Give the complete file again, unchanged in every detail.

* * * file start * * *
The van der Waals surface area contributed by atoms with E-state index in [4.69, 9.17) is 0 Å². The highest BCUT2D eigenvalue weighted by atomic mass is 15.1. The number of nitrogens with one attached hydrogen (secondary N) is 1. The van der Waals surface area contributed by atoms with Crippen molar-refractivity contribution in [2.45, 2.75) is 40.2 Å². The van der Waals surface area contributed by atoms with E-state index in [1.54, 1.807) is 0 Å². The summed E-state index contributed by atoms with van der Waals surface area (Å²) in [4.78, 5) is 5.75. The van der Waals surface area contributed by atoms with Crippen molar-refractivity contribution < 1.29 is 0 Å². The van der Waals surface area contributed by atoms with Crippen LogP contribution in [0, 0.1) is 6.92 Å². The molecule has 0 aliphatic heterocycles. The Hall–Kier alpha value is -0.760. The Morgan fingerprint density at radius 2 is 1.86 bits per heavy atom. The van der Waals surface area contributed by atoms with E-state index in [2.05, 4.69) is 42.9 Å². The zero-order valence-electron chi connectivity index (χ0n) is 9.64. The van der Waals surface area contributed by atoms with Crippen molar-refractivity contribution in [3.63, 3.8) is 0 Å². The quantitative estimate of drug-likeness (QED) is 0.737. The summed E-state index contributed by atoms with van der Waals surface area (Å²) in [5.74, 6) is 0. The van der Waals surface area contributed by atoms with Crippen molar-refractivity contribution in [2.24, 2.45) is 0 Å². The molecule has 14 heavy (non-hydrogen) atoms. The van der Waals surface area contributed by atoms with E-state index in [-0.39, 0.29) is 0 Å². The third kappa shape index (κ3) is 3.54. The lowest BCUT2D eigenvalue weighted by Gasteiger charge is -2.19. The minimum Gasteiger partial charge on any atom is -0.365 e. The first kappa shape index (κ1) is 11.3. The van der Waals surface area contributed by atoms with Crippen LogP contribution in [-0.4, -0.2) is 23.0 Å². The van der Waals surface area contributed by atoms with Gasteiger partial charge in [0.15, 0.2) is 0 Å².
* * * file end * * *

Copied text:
The van der Waals surface area contributed by atoms with E-state index in [4.69, 9.17) is 0 Å². The highest BCUT2D eigenvalue weighted by atomic mass is 15.1. The number of nitrogens with one attached hydrogen (secondary N) is 1. The van der Waals surface area contributed by atoms with Crippen molar-refractivity contribution in [2.45, 2.75) is 40.2 Å². The van der Waals surface area contributed by atoms with E-state index in [1.54, 1.807) is 0 Å². The summed E-state index contributed by atoms with van der Waals surface area (Å²) in [4.78, 5) is 5.75. The van der Waals surface area contributed by atoms with Crippen molar-refractivity contribution < 1.29 is 0 Å². The van der Waals surface area contributed by atoms with Crippen LogP contribution in [0, 0.1) is 6.92 Å². The molecule has 0 aliphatic heterocycles. The Hall–Kier alpha value is -0.760. The Morgan fingerprint density at radius 2 is 1.86 bits per heavy atom. The van der Waals surface area contributed by atoms with E-state index in [2.05, 4.69) is 42.9 Å². The zero-order valence-electron chi connectivity index (χ0n) is 9.64. The van der Waals surface area contributed by atoms with Crippen molar-refractivity contribution in [3.63, 3.8) is 0 Å². The quantitative estimate of drug-likeness (QED) is 0.737. The summed E-state index contributed by atoms with van der Waals surface area (Å²) in [5.74, 6) is 0. The van der Waals surface area contributed by atoms with Crippen molar-refractivity contribution in [2.24, 2.45) is 0 Å². The molecule has 14 heavy (non-hydrogen) atoms. The van der Waals surface area contributed by atoms with E-state index in [-0.39, 0.29) is 0 Å². The third kappa shape index (κ3) is 3.54. The lowest BCUT2D eigenvalue weighted by Gasteiger charge is -2.19. The minimum Gasteiger partial charge on any atom is -0.365 e. The first kappa shape index (κ1) is 11.3. The van der Waals surface area contributed by atoms with Crippen LogP contribution in [-0.4, -0.2) is 23.0 Å². The van der Waals surface area contributed by atoms with Gasteiger partial charge in [0.15, 0.2) is 0 Å².